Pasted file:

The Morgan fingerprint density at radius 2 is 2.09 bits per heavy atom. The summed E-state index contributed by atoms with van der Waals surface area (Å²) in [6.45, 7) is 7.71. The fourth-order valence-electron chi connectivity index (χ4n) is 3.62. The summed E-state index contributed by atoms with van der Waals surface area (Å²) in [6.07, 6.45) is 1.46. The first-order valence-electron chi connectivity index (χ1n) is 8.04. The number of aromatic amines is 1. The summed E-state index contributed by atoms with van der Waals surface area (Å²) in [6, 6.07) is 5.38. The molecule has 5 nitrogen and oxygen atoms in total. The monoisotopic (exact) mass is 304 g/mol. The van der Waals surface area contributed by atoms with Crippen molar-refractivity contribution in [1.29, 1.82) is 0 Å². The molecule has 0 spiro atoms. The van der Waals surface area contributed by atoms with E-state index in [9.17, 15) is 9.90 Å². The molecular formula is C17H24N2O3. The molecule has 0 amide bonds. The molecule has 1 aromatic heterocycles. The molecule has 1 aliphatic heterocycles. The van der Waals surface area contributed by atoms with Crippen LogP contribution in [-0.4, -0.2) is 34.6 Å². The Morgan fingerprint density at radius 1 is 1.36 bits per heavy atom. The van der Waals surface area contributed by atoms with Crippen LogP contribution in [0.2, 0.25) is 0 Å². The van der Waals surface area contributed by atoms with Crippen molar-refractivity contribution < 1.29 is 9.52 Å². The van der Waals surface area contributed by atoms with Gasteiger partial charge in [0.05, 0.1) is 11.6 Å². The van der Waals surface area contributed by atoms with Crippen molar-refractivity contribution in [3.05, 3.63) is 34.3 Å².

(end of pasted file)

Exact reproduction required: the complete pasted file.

The Morgan fingerprint density at radius 2 is 2.09 bits per heavy atom. The summed E-state index contributed by atoms with van der Waals surface area (Å²) in [6.45, 7) is 7.71. The fourth-order valence-electron chi connectivity index (χ4n) is 3.62. The summed E-state index contributed by atoms with van der Waals surface area (Å²) in [6.07, 6.45) is 1.46. The first-order valence-electron chi connectivity index (χ1n) is 8.04. The number of aromatic amines is 1. The summed E-state index contributed by atoms with van der Waals surface area (Å²) in [6, 6.07) is 5.38. The molecule has 5 nitrogen and oxygen atoms in total. The monoisotopic (exact) mass is 304 g/mol. The van der Waals surface area contributed by atoms with Crippen molar-refractivity contribution in [1.29, 1.82) is 0 Å². The molecule has 0 spiro atoms. The van der Waals surface area contributed by atoms with E-state index in [9.17, 15) is 9.90 Å². The molecular formula is C17H24N2O3. The molecule has 0 amide bonds. The molecule has 1 aromatic heterocycles. The molecule has 1 aliphatic heterocycles. The van der Waals surface area contributed by atoms with Crippen LogP contribution in [-0.4, -0.2) is 34.6 Å². The Morgan fingerprint density at radius 1 is 1.36 bits per heavy atom. The van der Waals surface area contributed by atoms with Crippen LogP contribution in [0.2, 0.25) is 0 Å². The van der Waals surface area contributed by atoms with Crippen molar-refractivity contribution < 1.29 is 9.52 Å². The van der Waals surface area contributed by atoms with Gasteiger partial charge in [0.05, 0.1) is 11.6 Å². The van der Waals surface area contributed by atoms with Crippen molar-refractivity contribution in [3.05, 3.63) is 34.3 Å².